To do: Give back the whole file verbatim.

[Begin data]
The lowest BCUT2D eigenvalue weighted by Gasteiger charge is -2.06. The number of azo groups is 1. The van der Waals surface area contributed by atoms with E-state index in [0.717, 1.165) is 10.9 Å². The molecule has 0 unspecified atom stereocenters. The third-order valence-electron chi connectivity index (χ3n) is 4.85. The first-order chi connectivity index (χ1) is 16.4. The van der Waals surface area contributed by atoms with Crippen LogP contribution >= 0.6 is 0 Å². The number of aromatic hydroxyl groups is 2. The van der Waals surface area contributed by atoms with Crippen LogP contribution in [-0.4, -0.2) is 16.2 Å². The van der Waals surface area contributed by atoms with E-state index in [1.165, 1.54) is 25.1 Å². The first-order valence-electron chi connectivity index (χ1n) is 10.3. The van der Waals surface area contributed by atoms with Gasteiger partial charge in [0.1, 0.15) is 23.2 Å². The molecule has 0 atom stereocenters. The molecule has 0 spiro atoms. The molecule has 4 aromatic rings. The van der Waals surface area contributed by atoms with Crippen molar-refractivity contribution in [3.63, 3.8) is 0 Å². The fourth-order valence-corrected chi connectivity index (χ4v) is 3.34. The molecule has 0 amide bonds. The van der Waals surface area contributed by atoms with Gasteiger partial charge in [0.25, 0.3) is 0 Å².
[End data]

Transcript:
The lowest BCUT2D eigenvalue weighted by Gasteiger charge is -2.06. The number of azo groups is 1. The van der Waals surface area contributed by atoms with E-state index in [0.717, 1.165) is 10.9 Å². The molecule has 0 unspecified atom stereocenters. The third-order valence-electron chi connectivity index (χ3n) is 4.85. The first-order chi connectivity index (χ1) is 16.4. The van der Waals surface area contributed by atoms with Crippen LogP contribution >= 0.6 is 0 Å². The number of aromatic hydroxyl groups is 2. The van der Waals surface area contributed by atoms with Crippen LogP contribution in [-0.4, -0.2) is 16.2 Å². The van der Waals surface area contributed by atoms with E-state index in [1.165, 1.54) is 25.1 Å². The first-order valence-electron chi connectivity index (χ1n) is 10.3. The van der Waals surface area contributed by atoms with Gasteiger partial charge in [0.1, 0.15) is 23.2 Å². The molecule has 0 atom stereocenters. The molecule has 0 spiro atoms. The molecule has 4 aromatic rings. The van der Waals surface area contributed by atoms with Crippen molar-refractivity contribution in [3.63, 3.8) is 0 Å². The fourth-order valence-corrected chi connectivity index (χ4v) is 3.34. The molecule has 0 amide bonds. The van der Waals surface area contributed by atoms with Gasteiger partial charge in [0.25, 0.3) is 0 Å².